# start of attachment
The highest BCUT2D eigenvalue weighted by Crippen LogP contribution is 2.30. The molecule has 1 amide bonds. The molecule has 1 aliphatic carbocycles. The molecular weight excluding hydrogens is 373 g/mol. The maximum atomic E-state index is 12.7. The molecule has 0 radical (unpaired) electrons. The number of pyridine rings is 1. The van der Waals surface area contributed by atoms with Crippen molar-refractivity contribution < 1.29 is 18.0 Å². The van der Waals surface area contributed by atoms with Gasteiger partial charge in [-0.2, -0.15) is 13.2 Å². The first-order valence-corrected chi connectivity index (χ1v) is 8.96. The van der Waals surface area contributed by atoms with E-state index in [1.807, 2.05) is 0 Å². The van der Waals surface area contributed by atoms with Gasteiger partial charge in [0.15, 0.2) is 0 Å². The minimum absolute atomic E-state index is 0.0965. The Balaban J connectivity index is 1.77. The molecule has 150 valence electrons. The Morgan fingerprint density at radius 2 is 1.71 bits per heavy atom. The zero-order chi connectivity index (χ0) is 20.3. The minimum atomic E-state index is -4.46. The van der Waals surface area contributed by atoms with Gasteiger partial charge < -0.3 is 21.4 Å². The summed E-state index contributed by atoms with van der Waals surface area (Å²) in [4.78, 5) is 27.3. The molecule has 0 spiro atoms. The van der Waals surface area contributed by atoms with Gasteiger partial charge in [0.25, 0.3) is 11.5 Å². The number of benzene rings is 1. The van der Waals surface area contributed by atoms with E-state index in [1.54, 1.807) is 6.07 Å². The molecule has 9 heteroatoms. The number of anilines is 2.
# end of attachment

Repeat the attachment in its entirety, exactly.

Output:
The highest BCUT2D eigenvalue weighted by Crippen LogP contribution is 2.30. The molecule has 1 amide bonds. The molecule has 1 aliphatic carbocycles. The molecular weight excluding hydrogens is 373 g/mol. The maximum atomic E-state index is 12.7. The molecule has 0 radical (unpaired) electrons. The number of pyridine rings is 1. The van der Waals surface area contributed by atoms with Crippen molar-refractivity contribution < 1.29 is 18.0 Å². The van der Waals surface area contributed by atoms with Gasteiger partial charge in [-0.2, -0.15) is 13.2 Å². The first-order valence-corrected chi connectivity index (χ1v) is 8.96. The van der Waals surface area contributed by atoms with E-state index in [1.807, 2.05) is 0 Å². The van der Waals surface area contributed by atoms with Gasteiger partial charge in [0.15, 0.2) is 0 Å². The minimum absolute atomic E-state index is 0.0965. The Balaban J connectivity index is 1.77. The molecule has 150 valence electrons. The Morgan fingerprint density at radius 2 is 1.71 bits per heavy atom. The zero-order chi connectivity index (χ0) is 20.3. The minimum atomic E-state index is -4.46. The van der Waals surface area contributed by atoms with Gasteiger partial charge < -0.3 is 21.4 Å². The summed E-state index contributed by atoms with van der Waals surface area (Å²) in [4.78, 5) is 27.3. The molecule has 0 spiro atoms. The van der Waals surface area contributed by atoms with Gasteiger partial charge in [0.25, 0.3) is 11.5 Å². The number of benzene rings is 1. The van der Waals surface area contributed by atoms with E-state index in [1.54, 1.807) is 6.07 Å². The molecule has 9 heteroatoms. The number of anilines is 2.